since his claim accrued on November 26, 2004, claimant’s claim had to be served upon the Attorney General and filed with the Clerk of the Court of Claims by November 27, 2006[1]. Since his request for postage was not made until November 23, 2006, it was unrealistic of claimant to expect that his request could be processed and approved, and then served and filed, in such a short period of time. Accordingly, the Court finds that claimant’s failure to timely serve and file his claim resulted solely from his actions, and not from the inaction of facility officials in failing to process his request. Therefore, claimant has failed to provide an acceptable excuse for his failure to timely serve and file his claim.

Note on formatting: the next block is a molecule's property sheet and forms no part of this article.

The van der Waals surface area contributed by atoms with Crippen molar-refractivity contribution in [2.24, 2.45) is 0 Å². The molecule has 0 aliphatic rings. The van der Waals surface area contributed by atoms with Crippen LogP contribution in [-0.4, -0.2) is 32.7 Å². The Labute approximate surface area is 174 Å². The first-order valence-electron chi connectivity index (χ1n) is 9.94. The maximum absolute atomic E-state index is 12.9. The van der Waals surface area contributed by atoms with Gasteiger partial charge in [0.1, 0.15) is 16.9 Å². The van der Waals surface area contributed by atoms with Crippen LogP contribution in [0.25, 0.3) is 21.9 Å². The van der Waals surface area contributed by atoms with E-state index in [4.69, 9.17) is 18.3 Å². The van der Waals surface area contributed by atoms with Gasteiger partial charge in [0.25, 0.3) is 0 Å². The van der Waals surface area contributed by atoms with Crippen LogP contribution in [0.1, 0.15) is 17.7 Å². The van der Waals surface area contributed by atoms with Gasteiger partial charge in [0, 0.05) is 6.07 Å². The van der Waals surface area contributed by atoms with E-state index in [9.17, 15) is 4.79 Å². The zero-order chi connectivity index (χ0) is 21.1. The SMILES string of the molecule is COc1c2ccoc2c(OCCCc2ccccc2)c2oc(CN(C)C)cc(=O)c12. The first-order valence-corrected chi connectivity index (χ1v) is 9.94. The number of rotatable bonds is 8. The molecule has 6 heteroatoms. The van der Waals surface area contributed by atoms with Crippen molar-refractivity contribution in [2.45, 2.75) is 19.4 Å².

The factors of notice, opportunity to investigate, and substantial prejudice will be considered together. In this matter, defendant acknowledges that a notice of intention to serve and file a claim was served upon the Attorney General on February 24, 2005, within 90 days from the accrual date of November 26, 2004. Having been placed on notice of a potential claim within the 90-day period following the alleged incident forming the basis of this claim, the State therefore had the opportunity to conduct an investigation into the circumstances surrounding this incident. The Court further finds that the State would not be substantially prejudiced in its defense of this claim should this application be granted.